Thursday, July 22, 2004

Genetic testing and paternalism

A friend points out this New York Times article on genetic testing. The woman in the article, a PhD candidate in genetics, requested prenatal genetic screening for a variety of defects. However, she still gave birth to a deaf son and her child's condition was not diagnosed for weeks. A simple blood test could have told her of the risk. The reason for not including this test in the battery: deafness is "not considered to be 'severe' or 'life-altering.'" This classification is a direct result of the Deaf community's efforts to not have deafness considered a disease.
Other physicians quoted in the article expressed concerns that bringing up genetic testing could make people feel pressured to abort. One said, "I just feel some people are not ready for some of the information."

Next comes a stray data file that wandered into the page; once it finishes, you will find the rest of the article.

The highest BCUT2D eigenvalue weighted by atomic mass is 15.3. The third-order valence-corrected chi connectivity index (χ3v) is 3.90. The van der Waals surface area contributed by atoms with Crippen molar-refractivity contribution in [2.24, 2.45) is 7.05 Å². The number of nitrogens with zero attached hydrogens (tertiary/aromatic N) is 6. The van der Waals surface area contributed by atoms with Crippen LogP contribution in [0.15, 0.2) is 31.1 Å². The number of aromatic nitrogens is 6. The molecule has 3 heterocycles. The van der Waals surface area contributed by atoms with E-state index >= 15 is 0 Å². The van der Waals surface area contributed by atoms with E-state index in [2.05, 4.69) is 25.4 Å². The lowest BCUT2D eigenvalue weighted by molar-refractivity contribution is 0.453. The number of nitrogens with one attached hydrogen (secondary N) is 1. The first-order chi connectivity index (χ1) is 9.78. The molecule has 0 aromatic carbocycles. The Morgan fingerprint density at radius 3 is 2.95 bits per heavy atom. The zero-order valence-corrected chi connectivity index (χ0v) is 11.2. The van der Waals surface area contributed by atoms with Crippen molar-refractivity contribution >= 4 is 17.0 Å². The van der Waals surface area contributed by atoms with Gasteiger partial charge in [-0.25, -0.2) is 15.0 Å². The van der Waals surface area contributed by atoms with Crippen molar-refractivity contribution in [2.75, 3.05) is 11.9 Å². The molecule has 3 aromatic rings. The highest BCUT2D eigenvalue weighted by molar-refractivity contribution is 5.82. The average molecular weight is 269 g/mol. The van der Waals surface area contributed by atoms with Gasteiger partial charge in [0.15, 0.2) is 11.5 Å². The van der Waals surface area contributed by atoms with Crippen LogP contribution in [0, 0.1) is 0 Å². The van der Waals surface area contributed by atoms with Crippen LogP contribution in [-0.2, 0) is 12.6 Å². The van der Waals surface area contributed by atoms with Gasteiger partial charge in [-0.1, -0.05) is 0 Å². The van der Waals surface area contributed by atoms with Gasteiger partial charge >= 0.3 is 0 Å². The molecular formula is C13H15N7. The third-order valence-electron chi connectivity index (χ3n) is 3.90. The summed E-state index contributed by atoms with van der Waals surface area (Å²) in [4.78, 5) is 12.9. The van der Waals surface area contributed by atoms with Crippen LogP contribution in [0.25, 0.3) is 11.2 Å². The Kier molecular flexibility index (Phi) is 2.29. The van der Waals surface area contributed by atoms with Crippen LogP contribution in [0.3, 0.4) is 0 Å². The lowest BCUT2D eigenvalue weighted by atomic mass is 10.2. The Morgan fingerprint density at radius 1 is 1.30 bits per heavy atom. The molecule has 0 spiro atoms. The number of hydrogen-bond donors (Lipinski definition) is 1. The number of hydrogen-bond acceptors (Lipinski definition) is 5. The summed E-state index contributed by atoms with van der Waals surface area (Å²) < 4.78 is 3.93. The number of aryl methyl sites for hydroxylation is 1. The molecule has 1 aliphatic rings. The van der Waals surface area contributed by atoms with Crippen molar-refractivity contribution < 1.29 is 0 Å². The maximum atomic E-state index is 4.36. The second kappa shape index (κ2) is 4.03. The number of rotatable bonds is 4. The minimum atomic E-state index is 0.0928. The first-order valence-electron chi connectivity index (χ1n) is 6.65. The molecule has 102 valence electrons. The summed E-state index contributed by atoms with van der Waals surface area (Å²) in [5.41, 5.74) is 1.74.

This sort of paternalism is appalling. Doctors should make patients aware that genetic testing for defects is an option, and if the patients request testing doctors absolutely should not withhold knowledge of the existence of tests for some conditions due to politically correct concerns. Even if you would not abort a defective fetus, the knowledge that your child may or does have a certain condition would allow you to make necessary preparations for care. Just because many genetic tests are not covered by insurance does not mean that patients should be deprived of access to them. For some, it might be worth the peace of mind to spend out of pocket. Doctors have a professional responsibility to be aware of new tests and an ethical responsibility to allow patients to choose for themselves whether they want the assurance such tests can provide - even if that might mean they would make decisions based on those test results that doctors might not agree with.
In a hurry and hopping mad. More later, perhaps.
blog comments powered by Disqus